JavaScript goes beyond the Web in 2015

Original author: Patrick Catanzariti
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2015 was a significant year for the Internet of things. We saw huge progress in the size and capabilities of devices, big players such as Microsoft and Samsung are literally moving into space and the entire IoT community is starting to grow even more. Over the past two years, here on SitePoint, it has become something of a tradition for me to review the year in terms of IoT and JavaScript (see JavaScript goes beyond the Web and JavaScript goes beyond the Web in 2014 ). Although the initial popularity and excitement surrounding JavaScript, as a language for IoT, seems to have calmed down a bit in 2015, JavaScript still continues to be positioned as a pretty strong way to harness magic on more IoT platforms than people imagine.

In this review, we will look at some significant advancements in IoT that reveal new features for JavaScript developers and the future potential of JavaScript outside the Web.

Tessel 2

Tessel 2 (photo courtesy of Tessel)

Tessel is a microcontroller (similar to Arduino) that runs JavaScript, not typical languages ​​like C. It was an excellent device to help JavaScript lovers plunge into the world of the Internet of things. Last year, he went out into the world and people created wonderful things on its basis . Tessel 2 was pre-ordered in 2015 and has some remarkable improvements over the previous Tessel generation.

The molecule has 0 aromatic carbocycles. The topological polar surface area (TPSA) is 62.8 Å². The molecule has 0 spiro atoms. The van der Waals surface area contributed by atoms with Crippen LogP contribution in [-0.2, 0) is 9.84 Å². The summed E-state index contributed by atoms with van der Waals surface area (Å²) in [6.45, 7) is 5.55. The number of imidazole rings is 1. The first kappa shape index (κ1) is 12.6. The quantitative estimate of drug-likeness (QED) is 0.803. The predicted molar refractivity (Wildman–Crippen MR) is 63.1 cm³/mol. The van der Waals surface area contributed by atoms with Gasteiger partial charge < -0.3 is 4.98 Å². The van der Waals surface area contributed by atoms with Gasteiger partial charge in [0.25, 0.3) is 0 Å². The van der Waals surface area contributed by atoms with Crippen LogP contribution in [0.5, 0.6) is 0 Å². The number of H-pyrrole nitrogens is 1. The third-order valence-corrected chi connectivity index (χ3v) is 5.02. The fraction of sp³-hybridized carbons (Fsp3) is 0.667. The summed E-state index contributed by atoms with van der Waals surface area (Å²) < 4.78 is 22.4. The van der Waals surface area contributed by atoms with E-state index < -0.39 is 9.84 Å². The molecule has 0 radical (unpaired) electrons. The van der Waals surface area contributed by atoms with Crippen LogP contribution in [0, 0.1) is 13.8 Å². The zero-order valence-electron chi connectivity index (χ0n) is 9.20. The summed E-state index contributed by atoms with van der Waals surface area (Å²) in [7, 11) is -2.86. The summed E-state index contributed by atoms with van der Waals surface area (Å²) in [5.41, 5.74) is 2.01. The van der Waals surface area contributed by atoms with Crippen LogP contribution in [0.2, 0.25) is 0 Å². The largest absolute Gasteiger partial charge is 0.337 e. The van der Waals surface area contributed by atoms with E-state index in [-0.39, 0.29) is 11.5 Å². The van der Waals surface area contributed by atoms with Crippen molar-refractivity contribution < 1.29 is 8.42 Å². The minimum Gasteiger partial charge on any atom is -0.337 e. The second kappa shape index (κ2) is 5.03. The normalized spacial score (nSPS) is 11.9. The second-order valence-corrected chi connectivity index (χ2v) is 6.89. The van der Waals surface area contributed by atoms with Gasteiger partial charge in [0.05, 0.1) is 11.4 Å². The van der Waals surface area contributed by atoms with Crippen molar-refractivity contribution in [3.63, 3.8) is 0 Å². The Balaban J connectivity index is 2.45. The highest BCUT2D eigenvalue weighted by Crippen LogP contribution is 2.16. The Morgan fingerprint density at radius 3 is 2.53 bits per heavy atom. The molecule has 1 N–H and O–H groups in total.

Tessel could run various npm packages, but could not execute Node.js itself, so Tessel often had to specifically build compatibility for commonly used packages. Tessel 2 has greatly excelled in this regard - right out of the box it launches the real Node.js. Only for this reason I pre-ordered it. Access to npm modules gives this microcontroller a lot of potential.

It also has USB ports, thanks to which it is possible to access USB devices (for example, web-cameras), together with ready-made Tessel modules and a GPIO port (for connecting to pins of various types of electronics via jumper wires).

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  • pre-order Tessel 2 - pre-order Tessel 2 on their website and start planning your development! Tessel 2 is due to appear in January 2016.
  • Tessel official documentation - you can already start reading about Tessel development (development on Tessel 1 should be very similar to development on Tessel 2).

Open hybrid

Open Hybrid in action (photo courtesy of Open Hybrid)